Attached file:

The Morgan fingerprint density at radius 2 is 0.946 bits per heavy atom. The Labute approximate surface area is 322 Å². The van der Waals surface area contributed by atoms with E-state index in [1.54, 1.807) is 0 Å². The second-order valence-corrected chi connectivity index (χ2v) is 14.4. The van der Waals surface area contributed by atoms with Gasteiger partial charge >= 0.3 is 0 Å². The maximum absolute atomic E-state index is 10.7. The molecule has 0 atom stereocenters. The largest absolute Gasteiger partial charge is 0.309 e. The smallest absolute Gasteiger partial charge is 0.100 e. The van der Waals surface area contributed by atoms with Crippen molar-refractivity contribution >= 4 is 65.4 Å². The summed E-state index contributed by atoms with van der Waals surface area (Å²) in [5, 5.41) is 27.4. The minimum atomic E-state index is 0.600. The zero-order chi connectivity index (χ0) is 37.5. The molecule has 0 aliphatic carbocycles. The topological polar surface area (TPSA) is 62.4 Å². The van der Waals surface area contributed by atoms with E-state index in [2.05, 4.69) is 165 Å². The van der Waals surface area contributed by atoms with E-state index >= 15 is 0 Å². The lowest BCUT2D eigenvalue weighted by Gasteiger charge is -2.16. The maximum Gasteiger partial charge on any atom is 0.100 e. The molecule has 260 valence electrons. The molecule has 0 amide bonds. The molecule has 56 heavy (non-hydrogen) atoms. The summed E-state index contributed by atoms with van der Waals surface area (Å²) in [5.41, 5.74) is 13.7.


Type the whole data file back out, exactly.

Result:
The Morgan fingerprint density at radius 2 is 0.946 bits per heavy atom. The Labute approximate surface area is 322 Å². The van der Waals surface area contributed by atoms with E-state index in [1.54, 1.807) is 0 Å². The second-order valence-corrected chi connectivity index (χ2v) is 14.4. The van der Waals surface area contributed by atoms with Gasteiger partial charge >= 0.3 is 0 Å². The maximum absolute atomic E-state index is 10.7. The molecule has 0 atom stereocenters. The largest absolute Gasteiger partial charge is 0.309 e. The smallest absolute Gasteiger partial charge is 0.100 e. The van der Waals surface area contributed by atoms with Crippen molar-refractivity contribution >= 4 is 65.4 Å². The summed E-state index contributed by atoms with van der Waals surface area (Å²) in [5, 5.41) is 27.4. The minimum atomic E-state index is 0.600. The zero-order chi connectivity index (χ0) is 37.5. The molecule has 0 aliphatic carbocycles. The topological polar surface area (TPSA) is 62.4 Å². The van der Waals surface area contributed by atoms with E-state index in [2.05, 4.69) is 165 Å². The van der Waals surface area contributed by atoms with E-state index >= 15 is 0 Å². The lowest BCUT2D eigenvalue weighted by Gasteiger charge is -2.16. The maximum Gasteiger partial charge on any atom is 0.100 e. The molecule has 260 valence electrons. The molecule has 0 amide bonds. The molecule has 56 heavy (non-hydrogen) atoms. The summed E-state index contributed by atoms with van der Waals surface area (Å²) in [5.41, 5.74) is 13.7.